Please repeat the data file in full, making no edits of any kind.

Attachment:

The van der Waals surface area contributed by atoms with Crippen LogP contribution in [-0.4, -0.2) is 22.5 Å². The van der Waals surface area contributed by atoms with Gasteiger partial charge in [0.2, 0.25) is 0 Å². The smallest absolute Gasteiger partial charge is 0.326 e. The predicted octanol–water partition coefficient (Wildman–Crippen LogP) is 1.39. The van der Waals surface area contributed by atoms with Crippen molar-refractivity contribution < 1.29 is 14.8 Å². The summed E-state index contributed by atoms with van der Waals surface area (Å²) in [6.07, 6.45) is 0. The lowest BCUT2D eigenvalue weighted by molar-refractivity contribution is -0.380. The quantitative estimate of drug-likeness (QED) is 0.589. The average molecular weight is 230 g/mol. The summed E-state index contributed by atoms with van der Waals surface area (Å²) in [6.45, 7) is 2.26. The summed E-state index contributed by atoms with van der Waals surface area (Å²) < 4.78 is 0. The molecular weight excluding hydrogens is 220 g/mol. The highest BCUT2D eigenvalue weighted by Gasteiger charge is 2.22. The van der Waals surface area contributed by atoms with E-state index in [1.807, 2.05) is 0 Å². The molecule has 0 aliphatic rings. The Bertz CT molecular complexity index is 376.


The van der Waals surface area contributed by atoms with Crippen LogP contribution in [-0.4, -0.2) is 22.5 Å². The van der Waals surface area contributed by atoms with Gasteiger partial charge in [0.2, 0.25) is 0 Å². The smallest absolute Gasteiger partial charge is 0.326 e. The predicted octanol–water partition coefficient (Wildman–Crippen LogP) is 1.39. The van der Waals surface area contributed by atoms with Crippen molar-refractivity contribution < 1.29 is 14.8 Å². The summed E-state index contributed by atoms with van der Waals surface area (Å²) in [6.07, 6.45) is 0. The lowest BCUT2D eigenvalue weighted by molar-refractivity contribution is -0.380. The quantitative estimate of drug-likeness (QED) is 0.589. The average molecular weight is 230 g/mol. The summed E-state index contributed by atoms with van der Waals surface area (Å²) in [6.45, 7) is 2.26. The summed E-state index contributed by atoms with van der Waals surface area (Å²) < 4.78 is 0. The molecular weight excluding hydrogens is 220 g/mol. The highest BCUT2D eigenvalue weighted by Gasteiger charge is 2.22. The van der Waals surface area contributed by atoms with E-state index in [1.807, 2.05) is 0 Å². The molecule has 0 aliphatic rings. The Bertz CT molecular complexity index is 376.